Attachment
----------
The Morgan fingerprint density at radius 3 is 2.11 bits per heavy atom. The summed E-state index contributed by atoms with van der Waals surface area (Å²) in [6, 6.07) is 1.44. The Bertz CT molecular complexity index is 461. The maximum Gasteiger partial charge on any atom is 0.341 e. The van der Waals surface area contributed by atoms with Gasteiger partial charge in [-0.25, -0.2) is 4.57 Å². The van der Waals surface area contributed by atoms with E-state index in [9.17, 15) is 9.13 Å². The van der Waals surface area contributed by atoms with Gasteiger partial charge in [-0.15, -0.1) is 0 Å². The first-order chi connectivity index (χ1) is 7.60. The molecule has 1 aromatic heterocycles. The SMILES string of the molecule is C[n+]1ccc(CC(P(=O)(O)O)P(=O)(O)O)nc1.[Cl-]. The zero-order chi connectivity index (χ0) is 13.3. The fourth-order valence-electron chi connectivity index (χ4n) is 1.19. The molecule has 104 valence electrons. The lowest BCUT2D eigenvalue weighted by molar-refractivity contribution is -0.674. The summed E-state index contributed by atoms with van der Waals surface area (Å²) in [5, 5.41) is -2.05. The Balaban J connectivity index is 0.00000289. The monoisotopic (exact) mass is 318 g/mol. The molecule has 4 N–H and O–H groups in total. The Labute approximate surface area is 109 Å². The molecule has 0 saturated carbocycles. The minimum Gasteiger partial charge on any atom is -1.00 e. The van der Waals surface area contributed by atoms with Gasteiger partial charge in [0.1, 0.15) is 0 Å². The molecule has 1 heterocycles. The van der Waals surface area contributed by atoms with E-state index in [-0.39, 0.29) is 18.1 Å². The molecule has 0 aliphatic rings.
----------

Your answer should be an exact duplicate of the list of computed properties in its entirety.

The Morgan fingerprint density at radius 3 is 2.11 bits per heavy atom. The summed E-state index contributed by atoms with van der Waals surface area (Å²) in [6, 6.07) is 1.44. The Bertz CT molecular complexity index is 461. The maximum Gasteiger partial charge on any atom is 0.341 e. The van der Waals surface area contributed by atoms with Gasteiger partial charge in [-0.25, -0.2) is 4.57 Å². The van der Waals surface area contributed by atoms with E-state index in [9.17, 15) is 9.13 Å². The van der Waals surface area contributed by atoms with Gasteiger partial charge in [-0.15, -0.1) is 0 Å². The first-order chi connectivity index (χ1) is 7.60. The molecule has 1 aromatic heterocycles. The SMILES string of the molecule is C[n+]1ccc(CC(P(=O)(O)O)P(=O)(O)O)nc1.[Cl-]. The zero-order chi connectivity index (χ0) is 13.3. The fourth-order valence-electron chi connectivity index (χ4n) is 1.19. The molecule has 104 valence electrons. The lowest BCUT2D eigenvalue weighted by molar-refractivity contribution is -0.674. The summed E-state index contributed by atoms with van der Waals surface area (Å²) in [5, 5.41) is -2.05. The Balaban J connectivity index is 0.00000289. The monoisotopic (exact) mass is 318 g/mol. The molecule has 4 N–H and O–H groups in total. The Labute approximate surface area is 109 Å². The molecule has 0 saturated carbocycles. The minimum Gasteiger partial charge on any atom is -1.00 e. The van der Waals surface area contributed by atoms with Gasteiger partial charge in [0.1, 0.15) is 0 Å². The molecule has 1 heterocycles. The van der Waals surface area contributed by atoms with E-state index in [-0.39, 0.29) is 18.1 Å². The molecule has 0 aliphatic rings.